Hiram Bronson Granbury

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Hiram Bronson Granbury was born in Copiah County, Mississippi, March 1, 1831, and was educated at Oakland College, Rodney, Mississippi. Removing to Texas in the early 1850's, he established himself in Waco, studied law, was admitted to the bar, and served as chief justice of McLennan County from 1856 to 1858, an office roughly comparable to that of chairman of a county board of supervisors. He recruited the Waco Guards in 1861, took it east, and was elected major of the 7th Texas Infantry in October of that year. After being captured and exchanged at Fort Donelson, he became colonel of the 7th Texas, serving in the Vicksburg campaign, at Chickamauga, and at Chattanooga. Granbury, who was in brigade command during the retreat from Chattanooga, was especially commended by his division commander, General Pat. R. Cleburne. Commissioned brigadier general to rank from February 29, 1864, he led the Texas brigade through the Atlanta campaign and into Tennessee with Hood. At the battle of Franklin, November 30, 1864, Granbury was one of six Confederate general officers killed or mortally wounded. He died along with Cleburne within a few rods of the Federal works. First buried near Franklin, his remains were removed twenty-nine years later to the town of Granbury, Texas, named in his honor.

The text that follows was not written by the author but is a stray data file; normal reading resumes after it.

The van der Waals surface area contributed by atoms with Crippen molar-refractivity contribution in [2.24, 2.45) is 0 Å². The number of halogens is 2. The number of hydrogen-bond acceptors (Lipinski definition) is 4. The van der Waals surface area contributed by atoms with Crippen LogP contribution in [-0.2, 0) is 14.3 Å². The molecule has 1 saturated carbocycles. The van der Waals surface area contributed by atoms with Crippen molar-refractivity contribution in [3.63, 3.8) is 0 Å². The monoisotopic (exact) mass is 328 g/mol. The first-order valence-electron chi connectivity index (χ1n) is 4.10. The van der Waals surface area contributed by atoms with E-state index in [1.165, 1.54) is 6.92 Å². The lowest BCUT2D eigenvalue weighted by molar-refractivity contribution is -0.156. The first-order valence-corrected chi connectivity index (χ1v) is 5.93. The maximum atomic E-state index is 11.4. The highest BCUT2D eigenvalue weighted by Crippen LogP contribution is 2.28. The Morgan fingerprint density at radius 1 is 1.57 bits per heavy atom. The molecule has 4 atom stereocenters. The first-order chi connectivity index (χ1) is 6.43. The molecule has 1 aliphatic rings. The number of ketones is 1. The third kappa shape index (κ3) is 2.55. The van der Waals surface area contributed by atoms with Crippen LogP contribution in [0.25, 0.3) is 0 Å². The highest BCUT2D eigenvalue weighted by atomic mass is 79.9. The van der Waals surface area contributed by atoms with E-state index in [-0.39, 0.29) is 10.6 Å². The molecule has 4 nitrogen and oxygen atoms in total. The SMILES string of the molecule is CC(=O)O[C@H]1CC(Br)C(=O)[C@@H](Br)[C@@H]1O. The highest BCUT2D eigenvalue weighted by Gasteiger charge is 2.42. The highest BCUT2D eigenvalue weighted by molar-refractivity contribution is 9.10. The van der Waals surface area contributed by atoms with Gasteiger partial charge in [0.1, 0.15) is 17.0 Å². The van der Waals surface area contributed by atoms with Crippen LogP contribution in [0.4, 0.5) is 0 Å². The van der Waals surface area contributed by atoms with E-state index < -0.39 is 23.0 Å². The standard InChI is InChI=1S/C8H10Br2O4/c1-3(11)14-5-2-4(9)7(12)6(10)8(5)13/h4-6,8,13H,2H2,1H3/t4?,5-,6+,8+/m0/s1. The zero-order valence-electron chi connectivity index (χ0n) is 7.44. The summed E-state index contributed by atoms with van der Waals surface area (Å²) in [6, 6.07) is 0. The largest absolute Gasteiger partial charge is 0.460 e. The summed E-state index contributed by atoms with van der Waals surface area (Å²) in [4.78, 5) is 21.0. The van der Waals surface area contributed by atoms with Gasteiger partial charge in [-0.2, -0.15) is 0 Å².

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Ref: Generals in Gray, Lives of the Confederate Commanders by Ezra J. Warner.  Printed by Louisiana State University Press, Baton Rouge and London.